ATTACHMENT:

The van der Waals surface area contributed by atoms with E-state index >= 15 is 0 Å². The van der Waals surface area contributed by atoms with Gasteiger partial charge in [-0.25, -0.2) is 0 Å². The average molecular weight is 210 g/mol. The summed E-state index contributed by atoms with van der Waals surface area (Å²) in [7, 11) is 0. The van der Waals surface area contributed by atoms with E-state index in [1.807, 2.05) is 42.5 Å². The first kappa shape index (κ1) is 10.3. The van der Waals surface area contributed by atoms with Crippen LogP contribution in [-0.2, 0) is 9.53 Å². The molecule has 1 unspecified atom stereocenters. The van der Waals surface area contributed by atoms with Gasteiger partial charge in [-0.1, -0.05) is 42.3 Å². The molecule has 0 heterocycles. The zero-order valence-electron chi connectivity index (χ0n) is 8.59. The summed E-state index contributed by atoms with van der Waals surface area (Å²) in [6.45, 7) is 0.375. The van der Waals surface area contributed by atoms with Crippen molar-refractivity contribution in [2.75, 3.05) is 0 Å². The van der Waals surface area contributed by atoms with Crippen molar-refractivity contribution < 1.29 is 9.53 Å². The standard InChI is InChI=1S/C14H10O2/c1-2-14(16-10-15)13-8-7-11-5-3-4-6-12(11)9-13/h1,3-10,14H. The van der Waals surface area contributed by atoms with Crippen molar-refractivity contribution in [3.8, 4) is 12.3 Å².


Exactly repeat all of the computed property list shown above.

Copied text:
The van der Waals surface area contributed by atoms with E-state index >= 15 is 0 Å². The van der Waals surface area contributed by atoms with Gasteiger partial charge in [-0.25, -0.2) is 0 Å². The average molecular weight is 210 g/mol. The summed E-state index contributed by atoms with van der Waals surface area (Å²) in [7, 11) is 0. The van der Waals surface area contributed by atoms with E-state index in [1.807, 2.05) is 42.5 Å². The first kappa shape index (κ1) is 10.3. The van der Waals surface area contributed by atoms with Crippen LogP contribution in [-0.2, 0) is 9.53 Å². The molecule has 1 unspecified atom stereocenters. The van der Waals surface area contributed by atoms with Gasteiger partial charge in [-0.1, -0.05) is 42.3 Å². The molecule has 0 heterocycles. The zero-order valence-electron chi connectivity index (χ0n) is 8.59. The summed E-state index contributed by atoms with van der Waals surface area (Å²) in [6.45, 7) is 0.375. The van der Waals surface area contributed by atoms with Crippen molar-refractivity contribution in [2.75, 3.05) is 0 Å². The van der Waals surface area contributed by atoms with Crippen molar-refractivity contribution < 1.29 is 9.53 Å². The standard InChI is InChI=1S/C14H10O2/c1-2-14(16-10-15)13-8-7-11-5-3-4-6-12(11)9-13/h1,3-10,14H. The van der Waals surface area contributed by atoms with Crippen molar-refractivity contribution in [3.8, 4) is 12.3 Å².